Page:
I’m not saying this will work everywhere or every time. I’ll still have to mask and I’ll still be met with blank faces. But I can now manage certain relationships with more realistic expectations on the other side. This feels like another watermark moment. So thank you Chris, and amen to more of that.





Published by soniaboue

I am an artist.

11 thoughts on “Chris Packham – a watermark moment. #autism #actuallyautistic

  1. I enjoyed the programme very much myself: I’ve always enjoyed watching Chris as a presenter and his style is very engaging. I think one of the great strengths of this documentary was its focus on Chris himself and his personal experiences. This made the whole narrative more relatable.

    Yes, the downside of that is that it reinforces the image of autistics as white males, and it only hints at the diverse range of autistic experience. But I also feel that to force these things into Chris’s personal narrative would have detracted from the overall coherence and impact.

    The coverage of cures did make for uncomfortable watching: I found myself physically squirming and recoiling. I think that was intentional because the message came out as being fairly unambiguously anti-cure: I feel the programme did a decent job of promoting acceptance and was very critical of treatments that simply aim to mask or suppress innate autistic traits.

    It did however leave me unsatisfied on two fronts. I was fascinated by Chris himself and want to know him better. But also I want more programmes like this that feature other autistic people and showcase our diversity.

    Liked by 3 people

  2. Sometimes, all it takes, is someone who shares similar life circumstances and experience, for us to open up ourselves, and i’m glad, that by watching the documentary of this young man had helped you become more open to the world.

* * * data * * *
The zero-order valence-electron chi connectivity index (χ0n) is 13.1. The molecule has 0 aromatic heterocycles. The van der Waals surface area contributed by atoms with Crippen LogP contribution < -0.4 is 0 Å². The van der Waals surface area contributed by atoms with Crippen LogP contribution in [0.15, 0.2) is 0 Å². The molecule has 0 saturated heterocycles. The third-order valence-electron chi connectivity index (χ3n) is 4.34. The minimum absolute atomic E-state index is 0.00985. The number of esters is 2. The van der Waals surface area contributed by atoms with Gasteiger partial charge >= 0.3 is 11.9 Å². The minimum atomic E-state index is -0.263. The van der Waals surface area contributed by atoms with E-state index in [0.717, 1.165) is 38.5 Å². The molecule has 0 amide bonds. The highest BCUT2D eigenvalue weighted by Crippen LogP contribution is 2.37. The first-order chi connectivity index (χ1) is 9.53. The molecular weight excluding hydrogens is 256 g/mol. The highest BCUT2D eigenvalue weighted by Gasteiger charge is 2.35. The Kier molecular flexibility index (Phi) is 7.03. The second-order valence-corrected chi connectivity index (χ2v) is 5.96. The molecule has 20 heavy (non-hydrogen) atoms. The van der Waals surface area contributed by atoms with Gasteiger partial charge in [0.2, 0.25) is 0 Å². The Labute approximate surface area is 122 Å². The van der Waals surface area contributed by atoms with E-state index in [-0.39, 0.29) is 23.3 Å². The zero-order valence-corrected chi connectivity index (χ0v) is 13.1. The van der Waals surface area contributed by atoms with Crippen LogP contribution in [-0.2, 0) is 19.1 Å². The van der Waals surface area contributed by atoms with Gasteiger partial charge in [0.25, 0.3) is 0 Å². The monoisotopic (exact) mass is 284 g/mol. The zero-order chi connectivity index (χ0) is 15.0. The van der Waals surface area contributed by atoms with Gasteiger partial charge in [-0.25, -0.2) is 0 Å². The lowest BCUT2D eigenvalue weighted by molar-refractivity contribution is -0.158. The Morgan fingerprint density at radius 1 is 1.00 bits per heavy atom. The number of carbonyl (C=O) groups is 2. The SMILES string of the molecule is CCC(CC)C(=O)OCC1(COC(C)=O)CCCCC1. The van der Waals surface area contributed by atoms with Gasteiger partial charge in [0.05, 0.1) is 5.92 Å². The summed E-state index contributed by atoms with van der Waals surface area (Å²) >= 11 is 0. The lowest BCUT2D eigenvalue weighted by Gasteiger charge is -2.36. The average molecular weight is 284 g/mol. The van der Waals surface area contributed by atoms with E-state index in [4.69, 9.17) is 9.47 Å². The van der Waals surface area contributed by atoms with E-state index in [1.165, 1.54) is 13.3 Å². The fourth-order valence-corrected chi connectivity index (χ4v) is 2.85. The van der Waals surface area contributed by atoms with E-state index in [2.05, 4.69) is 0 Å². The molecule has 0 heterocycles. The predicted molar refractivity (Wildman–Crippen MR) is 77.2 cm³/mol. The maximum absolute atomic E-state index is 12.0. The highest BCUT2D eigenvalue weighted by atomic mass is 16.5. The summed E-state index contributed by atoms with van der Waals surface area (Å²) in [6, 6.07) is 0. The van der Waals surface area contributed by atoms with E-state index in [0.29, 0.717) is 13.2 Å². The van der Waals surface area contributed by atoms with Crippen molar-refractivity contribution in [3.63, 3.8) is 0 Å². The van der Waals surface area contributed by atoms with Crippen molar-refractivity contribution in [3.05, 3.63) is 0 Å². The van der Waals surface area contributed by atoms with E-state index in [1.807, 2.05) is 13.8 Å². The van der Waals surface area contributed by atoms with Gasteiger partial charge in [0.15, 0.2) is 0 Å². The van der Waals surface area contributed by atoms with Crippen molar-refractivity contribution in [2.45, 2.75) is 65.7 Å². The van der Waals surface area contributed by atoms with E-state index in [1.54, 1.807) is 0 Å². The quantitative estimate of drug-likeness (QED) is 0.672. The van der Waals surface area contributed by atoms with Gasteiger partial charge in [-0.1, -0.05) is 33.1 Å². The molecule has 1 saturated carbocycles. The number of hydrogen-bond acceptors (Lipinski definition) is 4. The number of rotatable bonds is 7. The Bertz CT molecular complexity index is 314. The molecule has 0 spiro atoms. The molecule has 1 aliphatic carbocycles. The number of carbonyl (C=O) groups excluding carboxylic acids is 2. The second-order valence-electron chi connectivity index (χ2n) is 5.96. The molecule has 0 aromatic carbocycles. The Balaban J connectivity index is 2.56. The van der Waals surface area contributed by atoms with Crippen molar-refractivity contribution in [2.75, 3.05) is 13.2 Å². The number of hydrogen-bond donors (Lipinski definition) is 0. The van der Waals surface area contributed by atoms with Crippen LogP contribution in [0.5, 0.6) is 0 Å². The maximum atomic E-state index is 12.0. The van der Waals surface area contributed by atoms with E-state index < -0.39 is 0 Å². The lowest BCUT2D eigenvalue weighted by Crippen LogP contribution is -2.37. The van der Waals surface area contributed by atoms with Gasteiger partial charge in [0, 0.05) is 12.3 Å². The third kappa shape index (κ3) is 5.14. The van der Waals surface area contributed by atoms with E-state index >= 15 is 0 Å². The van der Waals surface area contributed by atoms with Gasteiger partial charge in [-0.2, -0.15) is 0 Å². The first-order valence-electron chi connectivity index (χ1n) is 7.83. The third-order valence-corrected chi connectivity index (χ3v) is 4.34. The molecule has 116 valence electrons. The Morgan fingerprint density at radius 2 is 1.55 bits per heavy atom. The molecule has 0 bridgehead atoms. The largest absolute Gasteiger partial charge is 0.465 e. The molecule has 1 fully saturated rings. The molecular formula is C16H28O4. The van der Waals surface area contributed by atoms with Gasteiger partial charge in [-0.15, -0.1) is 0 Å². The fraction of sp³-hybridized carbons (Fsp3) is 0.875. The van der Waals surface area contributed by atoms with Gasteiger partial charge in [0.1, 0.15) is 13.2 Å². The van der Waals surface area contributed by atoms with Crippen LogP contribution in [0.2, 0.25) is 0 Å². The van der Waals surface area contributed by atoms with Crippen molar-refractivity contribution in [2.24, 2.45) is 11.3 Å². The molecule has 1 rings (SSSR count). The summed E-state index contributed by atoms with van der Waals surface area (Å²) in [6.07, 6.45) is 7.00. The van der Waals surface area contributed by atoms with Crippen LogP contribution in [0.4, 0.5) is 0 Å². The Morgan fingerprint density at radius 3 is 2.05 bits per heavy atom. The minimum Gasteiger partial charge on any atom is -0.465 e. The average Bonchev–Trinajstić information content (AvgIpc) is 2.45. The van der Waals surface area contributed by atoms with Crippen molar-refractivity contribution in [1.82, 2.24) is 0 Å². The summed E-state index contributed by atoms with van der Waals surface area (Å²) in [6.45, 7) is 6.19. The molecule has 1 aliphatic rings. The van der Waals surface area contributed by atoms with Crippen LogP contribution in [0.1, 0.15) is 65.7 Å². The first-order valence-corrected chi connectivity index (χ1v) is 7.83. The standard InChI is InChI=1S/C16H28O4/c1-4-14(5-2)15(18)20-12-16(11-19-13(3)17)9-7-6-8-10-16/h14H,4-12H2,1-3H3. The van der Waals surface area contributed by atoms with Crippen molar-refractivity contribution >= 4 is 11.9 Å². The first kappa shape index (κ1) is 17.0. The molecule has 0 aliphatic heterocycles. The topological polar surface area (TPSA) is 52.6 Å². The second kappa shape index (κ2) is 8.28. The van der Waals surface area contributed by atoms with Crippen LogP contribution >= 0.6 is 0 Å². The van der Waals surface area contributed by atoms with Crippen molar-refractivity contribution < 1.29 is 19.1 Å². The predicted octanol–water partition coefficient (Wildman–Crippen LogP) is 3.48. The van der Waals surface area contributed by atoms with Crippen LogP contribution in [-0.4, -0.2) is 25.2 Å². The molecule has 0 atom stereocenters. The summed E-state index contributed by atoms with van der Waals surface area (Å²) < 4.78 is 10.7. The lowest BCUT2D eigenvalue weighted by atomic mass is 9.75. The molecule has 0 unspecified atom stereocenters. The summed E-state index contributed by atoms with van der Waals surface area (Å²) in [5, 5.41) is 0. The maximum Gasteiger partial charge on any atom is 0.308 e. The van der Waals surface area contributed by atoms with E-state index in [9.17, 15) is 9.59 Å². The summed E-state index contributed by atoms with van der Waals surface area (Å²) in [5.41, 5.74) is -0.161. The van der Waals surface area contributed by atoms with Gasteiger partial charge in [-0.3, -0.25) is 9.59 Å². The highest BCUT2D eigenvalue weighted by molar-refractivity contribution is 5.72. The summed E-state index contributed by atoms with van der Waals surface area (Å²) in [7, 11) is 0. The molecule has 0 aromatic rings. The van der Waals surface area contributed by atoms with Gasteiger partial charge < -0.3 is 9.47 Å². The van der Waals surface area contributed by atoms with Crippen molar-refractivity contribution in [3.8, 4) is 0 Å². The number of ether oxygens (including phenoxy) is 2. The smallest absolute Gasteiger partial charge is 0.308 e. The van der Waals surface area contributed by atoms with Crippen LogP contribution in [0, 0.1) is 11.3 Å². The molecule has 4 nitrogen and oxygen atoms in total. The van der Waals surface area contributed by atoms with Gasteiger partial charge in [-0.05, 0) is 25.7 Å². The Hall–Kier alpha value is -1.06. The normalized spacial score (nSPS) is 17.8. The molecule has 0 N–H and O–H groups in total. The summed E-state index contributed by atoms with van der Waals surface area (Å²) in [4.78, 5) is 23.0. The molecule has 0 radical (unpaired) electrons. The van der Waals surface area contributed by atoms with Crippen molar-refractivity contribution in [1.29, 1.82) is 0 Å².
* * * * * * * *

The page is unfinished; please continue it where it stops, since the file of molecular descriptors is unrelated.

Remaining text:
Liked by 1 person

  3. I watched the programme, and I thought it was excellent. Of course it wasn’t perfect, but what programme is? For me it was worth it for the first five minutes alone, where Chris describes what goes on in his head, which is exactly what goes on in my head as well. You are right about the white male perspective, but I think to have someone well-loved and well-respected like Chris Packham making a programme like this is valuable. To a certain extent I think the separation of Asperger’s and Autism was counteracted by Chris saying at the very beginning “I am autistic” (as opposed to “I have Asperger’s”). Of course there were things that I could wish had been put more clearly, or differently altogether, but I think it’s a huge step in the right direction. Now I hope more programmes like this are to follow, with more diverse people giving their perspective as well.

    Liked by 2 people

  4. I didn’t see the show, but it sounds like a good thing for all of us to break down the walls and masks. I appreciate your passionate, honest, and vulnerable sharing of what it is like for you with autism. You help me understand and expand my compassion and world view. Thank you Sonia. Blessings, Brad

    Liked by 2 people